When the Pawn...
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Fiona Apple sure is full of herself. The title of her record is a poem she wrote to Fiona Apple to remind her not to let bastards get her down. Give Apple credit for being somewhat, er, unpredictable: first with her earnest and flighty speech upon winning a 1997 Grammy (you could feel the execs at her label cringing) and now a 90-word album title. Too bad this unexpected behavior doesn't transfer to her music. If you've heard "Shadowboxer" or "Criminal," from Apple's debut record, Tidal, you've pretty much heard what she does on When the Pawn...: dramatic piano, slightly soulful grooves and her confessional, expressive vocalizing. Don't mess with success, even if that means limiting growth.
The 22-year-old is serious to a fault, uttering every word as if it were the most important in the world and trying to make every thought seem completely original. Her age gives her away, perhaps. It's a lot like being a 14-year-old, full of discoveries about the world that seem unique but actually are common. Apple isn't at fault for describing her world; it's just that she fails to contextualize it. Despite her best efforts, particularly when compared to her contemporaries in the piano-playing singer-songwriter department, such as Tori Amos, Rufus Wainwright and Ben Folds, she is rarely shocking. Solemnity is Apple's shtick. Compared with Amos's poetic frankness, the lyrics for Apple's "Limp" sound like last year's Alanis.
Musically, When the Pawn... fares better, with tense dynamics and flashes of solid emotions. The choppy piano rhythms and swirling, grandiose keyboards offer a tug-of-war on "To Your Love," a tussle between floating and churning. It's a delicate balance, but Apple pulls it off with her theatrical voice, which keeps things in check. With its army of keyboards, blasts of guitar and shuffling beat, "Mistake" also warms to its subject, choosing the fun, stupid path instead of the righteous one. She isn't lashing out or navel-gazing, and the song finds its heart. But even when declaring she's going to do something dangerous, Apple has to belabor the point, thinking about not overthinking.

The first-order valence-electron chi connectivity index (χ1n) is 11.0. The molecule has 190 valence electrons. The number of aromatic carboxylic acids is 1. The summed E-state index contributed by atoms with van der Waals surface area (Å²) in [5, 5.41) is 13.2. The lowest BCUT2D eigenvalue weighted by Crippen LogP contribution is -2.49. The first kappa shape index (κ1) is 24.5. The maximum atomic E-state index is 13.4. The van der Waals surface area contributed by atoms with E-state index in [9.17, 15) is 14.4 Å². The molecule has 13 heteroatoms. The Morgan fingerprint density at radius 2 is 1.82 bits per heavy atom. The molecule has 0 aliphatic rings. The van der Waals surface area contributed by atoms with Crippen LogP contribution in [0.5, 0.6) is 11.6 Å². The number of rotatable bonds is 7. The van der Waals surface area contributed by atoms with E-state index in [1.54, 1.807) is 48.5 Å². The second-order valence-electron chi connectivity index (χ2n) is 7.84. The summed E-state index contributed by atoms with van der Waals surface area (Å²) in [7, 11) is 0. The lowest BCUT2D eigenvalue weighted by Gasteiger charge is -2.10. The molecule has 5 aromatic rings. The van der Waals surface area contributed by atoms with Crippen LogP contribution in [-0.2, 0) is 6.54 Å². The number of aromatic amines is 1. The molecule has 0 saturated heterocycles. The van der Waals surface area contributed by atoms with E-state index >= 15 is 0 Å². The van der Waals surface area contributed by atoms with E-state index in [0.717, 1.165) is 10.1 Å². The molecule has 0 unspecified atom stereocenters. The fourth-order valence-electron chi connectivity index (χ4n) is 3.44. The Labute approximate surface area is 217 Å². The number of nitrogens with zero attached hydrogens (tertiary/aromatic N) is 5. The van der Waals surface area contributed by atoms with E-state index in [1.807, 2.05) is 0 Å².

Producer Jon Brion has a sympathetic touch from producing commercially misunderstood singer-songwriters such as Robyn Hitchcock and Aimee Mann, but he doesn't have as much to work with here. Perhaps Brion should have used his experience to push Apple away from so many overwrought clichés or challenged her to find her own voice. The bright spot of the record is drummer Matt Chamberlain (despite the inclusion of the dreaded drum solo on "Limp"). He throws down jazzy hip-hop beats, which give the mostly predictable songs a spark but can't start a fire. For all its ambition to be significant, When the Pawn... offers too little deviation from the formula. -- David Simutis